© Saskia Vanderstichele

Sol LeWitt in the Jewish Museum Amsterdam

On 30 October, the Jewish Museum launches an exhibition of work by Jewish American artist Sol LeWitt. The show features four of his massive wall drawings specially recreated here. Also on display are sculptures, art on paper and archive material. LeWitt was one of the founders of conceptual art: the notion that an idea is in itself art. The exhibition explores LeWitt’s Jewish background and his special connection with the Netherlands.

Wall drawings, cubes
Many see Sol LeWitt as the founder of both conceptual art and minimal art. He explained that art did not need to be executed by the artist, or anyone for that matter, the idea was in itself art.

LeWitt created over 1,200 wall drawings. He wrote precise instructions so that others could do the actual painting. For this exhibition, his instructions will be carried out by art students from Utrecht’s Hogeschool voor de Kunsten. The wall drawings are temporary and will be painted over when the show ends. The cube is the basic form in his spatial work. He called his sculptures of white cubes in everchanging constellations structures.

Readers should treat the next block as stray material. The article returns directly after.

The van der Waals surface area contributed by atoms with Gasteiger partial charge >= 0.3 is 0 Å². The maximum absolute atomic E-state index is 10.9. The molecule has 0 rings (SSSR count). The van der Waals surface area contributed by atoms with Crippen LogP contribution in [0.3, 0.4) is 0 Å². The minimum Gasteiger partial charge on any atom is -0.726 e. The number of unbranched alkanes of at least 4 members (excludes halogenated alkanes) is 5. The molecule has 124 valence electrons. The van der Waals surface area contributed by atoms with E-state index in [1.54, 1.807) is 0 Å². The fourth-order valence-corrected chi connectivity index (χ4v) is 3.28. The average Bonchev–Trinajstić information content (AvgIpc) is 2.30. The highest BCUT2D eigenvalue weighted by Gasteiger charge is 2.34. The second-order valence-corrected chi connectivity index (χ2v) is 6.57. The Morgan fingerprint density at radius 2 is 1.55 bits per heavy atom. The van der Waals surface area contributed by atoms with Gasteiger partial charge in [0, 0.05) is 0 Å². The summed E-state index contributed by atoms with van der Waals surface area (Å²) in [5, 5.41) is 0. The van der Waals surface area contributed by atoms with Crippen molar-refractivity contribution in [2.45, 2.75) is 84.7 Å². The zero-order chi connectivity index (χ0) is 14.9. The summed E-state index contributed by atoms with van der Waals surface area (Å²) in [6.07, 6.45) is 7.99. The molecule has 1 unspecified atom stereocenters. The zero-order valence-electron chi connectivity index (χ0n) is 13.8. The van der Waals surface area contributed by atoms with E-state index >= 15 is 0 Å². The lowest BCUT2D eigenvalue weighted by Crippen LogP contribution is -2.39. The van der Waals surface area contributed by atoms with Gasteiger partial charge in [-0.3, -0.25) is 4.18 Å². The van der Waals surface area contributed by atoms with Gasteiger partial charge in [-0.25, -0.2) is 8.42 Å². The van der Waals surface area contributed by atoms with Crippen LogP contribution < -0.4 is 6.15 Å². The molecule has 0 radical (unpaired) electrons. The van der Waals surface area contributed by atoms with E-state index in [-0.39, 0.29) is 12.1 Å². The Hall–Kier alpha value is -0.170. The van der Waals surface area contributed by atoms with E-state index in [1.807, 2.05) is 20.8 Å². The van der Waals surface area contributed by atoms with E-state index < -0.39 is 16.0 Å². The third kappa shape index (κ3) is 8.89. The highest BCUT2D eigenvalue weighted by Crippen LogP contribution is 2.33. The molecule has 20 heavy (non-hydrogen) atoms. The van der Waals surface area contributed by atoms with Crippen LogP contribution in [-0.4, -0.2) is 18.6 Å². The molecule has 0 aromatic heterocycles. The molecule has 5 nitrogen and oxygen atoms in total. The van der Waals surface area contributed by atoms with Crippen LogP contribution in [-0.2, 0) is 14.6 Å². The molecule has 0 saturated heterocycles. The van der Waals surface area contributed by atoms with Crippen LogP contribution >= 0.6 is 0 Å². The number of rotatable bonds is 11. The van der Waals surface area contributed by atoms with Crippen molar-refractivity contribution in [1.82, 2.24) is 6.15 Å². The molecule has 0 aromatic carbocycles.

About Sol LeWitt (1928-2007)
Sol LeWitt was the son of Jewish migrants from Russia. He led a secular life, yet he also identified with his Jewish heritage. His wife Carol describes LeWitt as ‘a deeply observant non-believer’. He joined a Jewish community in the 1980s, for which he eventually designed and built a synagogue. His Jewish identity found expression in several relatively little-known projects featured in the exhibition.

Dutch museums, galleries, collectors and artists played a key role in Sol LeWitt’s career from the start. In 1970, his first solo show in Europe was at the Hague Municipal Museum, now the Kunstmuseum. At the time, LeWitt was also working with the famous international Art & Project gallery in Amsterdam. Many of his friends figured prominently in the Dutch art scene of the 1970s, such as conceptual artist Jan Dibbets, curator Enno Develing and designer Martin Visser.

This exhibition has been organised in cooperation with the Jewish Museum of Belgium.